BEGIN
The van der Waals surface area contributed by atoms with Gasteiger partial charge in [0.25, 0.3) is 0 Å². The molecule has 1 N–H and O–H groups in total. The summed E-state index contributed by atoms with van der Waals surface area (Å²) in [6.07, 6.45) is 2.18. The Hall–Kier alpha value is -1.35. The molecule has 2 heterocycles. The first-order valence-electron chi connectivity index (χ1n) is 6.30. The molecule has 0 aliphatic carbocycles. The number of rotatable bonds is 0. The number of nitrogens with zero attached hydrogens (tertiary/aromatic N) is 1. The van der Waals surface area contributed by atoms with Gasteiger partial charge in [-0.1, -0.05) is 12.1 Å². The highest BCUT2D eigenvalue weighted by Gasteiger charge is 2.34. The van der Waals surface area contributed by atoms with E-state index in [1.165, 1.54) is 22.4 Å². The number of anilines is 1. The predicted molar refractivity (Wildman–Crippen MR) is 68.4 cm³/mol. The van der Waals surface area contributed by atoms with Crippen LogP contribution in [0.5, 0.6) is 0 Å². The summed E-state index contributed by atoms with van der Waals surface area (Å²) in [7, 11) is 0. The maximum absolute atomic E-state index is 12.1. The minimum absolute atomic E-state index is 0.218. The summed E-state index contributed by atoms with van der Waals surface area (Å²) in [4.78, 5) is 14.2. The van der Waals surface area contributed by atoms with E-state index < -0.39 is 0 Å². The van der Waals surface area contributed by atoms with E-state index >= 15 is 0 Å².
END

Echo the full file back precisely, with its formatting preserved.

The van der Waals surface area contributed by atoms with Gasteiger partial charge in [0.25, 0.3) is 0 Å². The molecule has 1 N–H and O–H groups in total. The summed E-state index contributed by atoms with van der Waals surface area (Å²) in [6.07, 6.45) is 2.18. The Hall–Kier alpha value is -1.35. The molecule has 2 heterocycles. The first-order valence-electron chi connectivity index (χ1n) is 6.30. The molecule has 0 aliphatic carbocycles. The number of rotatable bonds is 0. The number of nitrogens with zero attached hydrogens (tertiary/aromatic N) is 1. The van der Waals surface area contributed by atoms with Gasteiger partial charge in [-0.1, -0.05) is 12.1 Å². The highest BCUT2D eigenvalue weighted by Gasteiger charge is 2.34. The van der Waals surface area contributed by atoms with E-state index in [1.165, 1.54) is 22.4 Å². The number of anilines is 1. The predicted molar refractivity (Wildman–Crippen MR) is 68.4 cm³/mol. The van der Waals surface area contributed by atoms with Crippen LogP contribution in [0.5, 0.6) is 0 Å². The summed E-state index contributed by atoms with van der Waals surface area (Å²) in [7, 11) is 0. The maximum absolute atomic E-state index is 12.1. The minimum absolute atomic E-state index is 0.218. The summed E-state index contributed by atoms with van der Waals surface area (Å²) in [4.78, 5) is 14.2. The van der Waals surface area contributed by atoms with E-state index < -0.39 is 0 Å². The van der Waals surface area contributed by atoms with E-state index >= 15 is 0 Å².